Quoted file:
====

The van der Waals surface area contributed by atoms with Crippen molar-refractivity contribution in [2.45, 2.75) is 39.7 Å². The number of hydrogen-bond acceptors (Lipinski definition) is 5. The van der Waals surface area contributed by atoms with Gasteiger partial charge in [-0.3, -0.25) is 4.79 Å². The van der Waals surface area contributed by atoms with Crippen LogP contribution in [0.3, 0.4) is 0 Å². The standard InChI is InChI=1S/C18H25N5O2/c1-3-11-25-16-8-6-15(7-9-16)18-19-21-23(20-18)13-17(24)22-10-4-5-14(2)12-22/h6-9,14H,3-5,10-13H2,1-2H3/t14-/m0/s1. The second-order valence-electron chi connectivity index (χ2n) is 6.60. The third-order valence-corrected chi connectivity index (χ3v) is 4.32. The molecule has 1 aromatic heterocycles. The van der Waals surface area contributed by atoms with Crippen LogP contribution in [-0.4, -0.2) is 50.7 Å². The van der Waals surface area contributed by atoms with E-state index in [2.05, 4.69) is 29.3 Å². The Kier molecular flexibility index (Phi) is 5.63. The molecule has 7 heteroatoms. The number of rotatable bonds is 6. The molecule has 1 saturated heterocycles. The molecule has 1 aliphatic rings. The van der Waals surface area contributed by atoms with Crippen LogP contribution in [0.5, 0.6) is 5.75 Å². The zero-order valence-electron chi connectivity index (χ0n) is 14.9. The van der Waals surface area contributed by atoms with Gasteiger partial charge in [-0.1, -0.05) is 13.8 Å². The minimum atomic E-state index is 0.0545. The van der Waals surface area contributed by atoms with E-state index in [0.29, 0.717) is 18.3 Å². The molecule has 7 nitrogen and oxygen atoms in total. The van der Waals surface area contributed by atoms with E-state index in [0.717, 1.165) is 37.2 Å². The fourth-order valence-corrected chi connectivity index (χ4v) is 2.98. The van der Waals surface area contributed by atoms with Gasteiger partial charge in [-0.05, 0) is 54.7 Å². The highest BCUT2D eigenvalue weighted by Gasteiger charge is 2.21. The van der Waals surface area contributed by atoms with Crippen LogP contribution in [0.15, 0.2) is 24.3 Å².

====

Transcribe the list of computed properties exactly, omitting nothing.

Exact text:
The van der Waals surface area contributed by atoms with Crippen molar-refractivity contribution in [2.45, 2.75) is 39.7 Å². The number of hydrogen-bond acceptors (Lipinski definition) is 5. The van der Waals surface area contributed by atoms with Gasteiger partial charge in [-0.3, -0.25) is 4.79 Å². The van der Waals surface area contributed by atoms with Crippen LogP contribution in [0.3, 0.4) is 0 Å². The standard InChI is InChI=1S/C18H25N5O2/c1-3-11-25-16-8-6-15(7-9-16)18-19-21-23(20-18)13-17(24)22-10-4-5-14(2)12-22/h6-9,14H,3-5,10-13H2,1-2H3/t14-/m0/s1. The second-order valence-electron chi connectivity index (χ2n) is 6.60. The third-order valence-corrected chi connectivity index (χ3v) is 4.32. The molecule has 1 aromatic heterocycles. The van der Waals surface area contributed by atoms with Crippen LogP contribution in [-0.4, -0.2) is 50.7 Å². The van der Waals surface area contributed by atoms with E-state index in [2.05, 4.69) is 29.3 Å². The Kier molecular flexibility index (Phi) is 5.63. The molecule has 7 heteroatoms. The number of rotatable bonds is 6. The molecule has 1 saturated heterocycles. The molecule has 1 aliphatic rings. The van der Waals surface area contributed by atoms with Crippen LogP contribution in [0.5, 0.6) is 5.75 Å². The zero-order valence-electron chi connectivity index (χ0n) is 14.9. The van der Waals surface area contributed by atoms with Gasteiger partial charge in [-0.1, -0.05) is 13.8 Å². The minimum atomic E-state index is 0.0545. The van der Waals surface area contributed by atoms with E-state index in [0.29, 0.717) is 18.3 Å². The molecule has 7 nitrogen and oxygen atoms in total. The van der Waals surface area contributed by atoms with E-state index in [0.717, 1.165) is 37.2 Å². The fourth-order valence-corrected chi connectivity index (χ4v) is 2.98. The van der Waals surface area contributed by atoms with Gasteiger partial charge in [-0.05, 0) is 54.7 Å². The highest BCUT2D eigenvalue weighted by Gasteiger charge is 2.21. The van der Waals surface area contributed by atoms with Crippen LogP contribution in [0.15, 0.2) is 24.3 Å².